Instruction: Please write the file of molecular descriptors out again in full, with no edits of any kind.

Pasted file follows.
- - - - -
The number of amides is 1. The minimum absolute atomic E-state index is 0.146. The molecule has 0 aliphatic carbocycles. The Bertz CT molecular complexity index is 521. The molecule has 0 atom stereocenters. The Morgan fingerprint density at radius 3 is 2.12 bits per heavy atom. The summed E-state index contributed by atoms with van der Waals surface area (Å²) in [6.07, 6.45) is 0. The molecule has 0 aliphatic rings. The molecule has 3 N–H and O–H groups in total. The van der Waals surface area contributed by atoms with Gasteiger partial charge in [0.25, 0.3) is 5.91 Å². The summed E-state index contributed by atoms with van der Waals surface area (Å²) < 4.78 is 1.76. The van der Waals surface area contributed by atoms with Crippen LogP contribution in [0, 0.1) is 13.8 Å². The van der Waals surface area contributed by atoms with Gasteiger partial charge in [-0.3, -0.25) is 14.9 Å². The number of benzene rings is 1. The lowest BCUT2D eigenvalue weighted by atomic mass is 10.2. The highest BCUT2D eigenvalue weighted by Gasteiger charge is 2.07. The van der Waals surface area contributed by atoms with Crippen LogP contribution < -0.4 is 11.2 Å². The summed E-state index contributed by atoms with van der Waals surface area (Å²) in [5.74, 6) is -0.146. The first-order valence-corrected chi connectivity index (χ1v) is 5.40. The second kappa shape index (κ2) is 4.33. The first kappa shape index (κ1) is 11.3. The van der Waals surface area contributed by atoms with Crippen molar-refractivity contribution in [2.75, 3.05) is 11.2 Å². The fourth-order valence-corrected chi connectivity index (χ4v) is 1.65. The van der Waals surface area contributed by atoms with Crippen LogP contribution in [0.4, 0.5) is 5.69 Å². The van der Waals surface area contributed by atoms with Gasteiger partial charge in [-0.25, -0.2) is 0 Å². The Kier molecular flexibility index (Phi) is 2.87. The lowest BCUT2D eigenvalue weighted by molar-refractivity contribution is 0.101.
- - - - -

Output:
The number of amides is 1. The minimum absolute atomic E-state index is 0.146. The molecule has 0 aliphatic carbocycles. The Bertz CT molecular complexity index is 521. The molecule has 0 atom stereocenters. The Morgan fingerprint density at radius 3 is 2.12 bits per heavy atom. The summed E-state index contributed by atoms with van der Waals surface area (Å²) in [6.07, 6.45) is 0. The molecule has 0 aliphatic rings. The molecule has 3 N–H and O–H groups in total. The van der Waals surface area contributed by atoms with Gasteiger partial charge in [0.25, 0.3) is 5.91 Å². The summed E-state index contributed by atoms with van der Waals surface area (Å²) < 4.78 is 1.76. The van der Waals surface area contributed by atoms with Crippen LogP contribution in [0, 0.1) is 13.8 Å². The van der Waals surface area contributed by atoms with Gasteiger partial charge in [-0.3, -0.25) is 14.9 Å². The number of benzene rings is 1. The lowest BCUT2D eigenvalue weighted by atomic mass is 10.2. The highest BCUT2D eigenvalue weighted by Gasteiger charge is 2.07. The van der Waals surface area contributed by atoms with Crippen LogP contribution < -0.4 is 11.2 Å². The summed E-state index contributed by atoms with van der Waals surface area (Å²) in [5.74, 6) is -0.146. The first-order valence-corrected chi connectivity index (χ1v) is 5.40. The second kappa shape index (κ2) is 4.33. The first kappa shape index (κ1) is 11.3. The van der Waals surface area contributed by atoms with Crippen molar-refractivity contribution in [2.75, 3.05) is 11.2 Å². The fourth-order valence-corrected chi connectivity index (χ4v) is 1.65. The van der Waals surface area contributed by atoms with Crippen LogP contribution in [0.4, 0.5) is 5.69 Å². The van der Waals surface area contributed by atoms with Gasteiger partial charge in [-0.25, -0.2) is 0 Å². The Kier molecular flexibility index (Phi) is 2.87. The lowest BCUT2D eigenvalue weighted by molar-refractivity contribution is 0.101.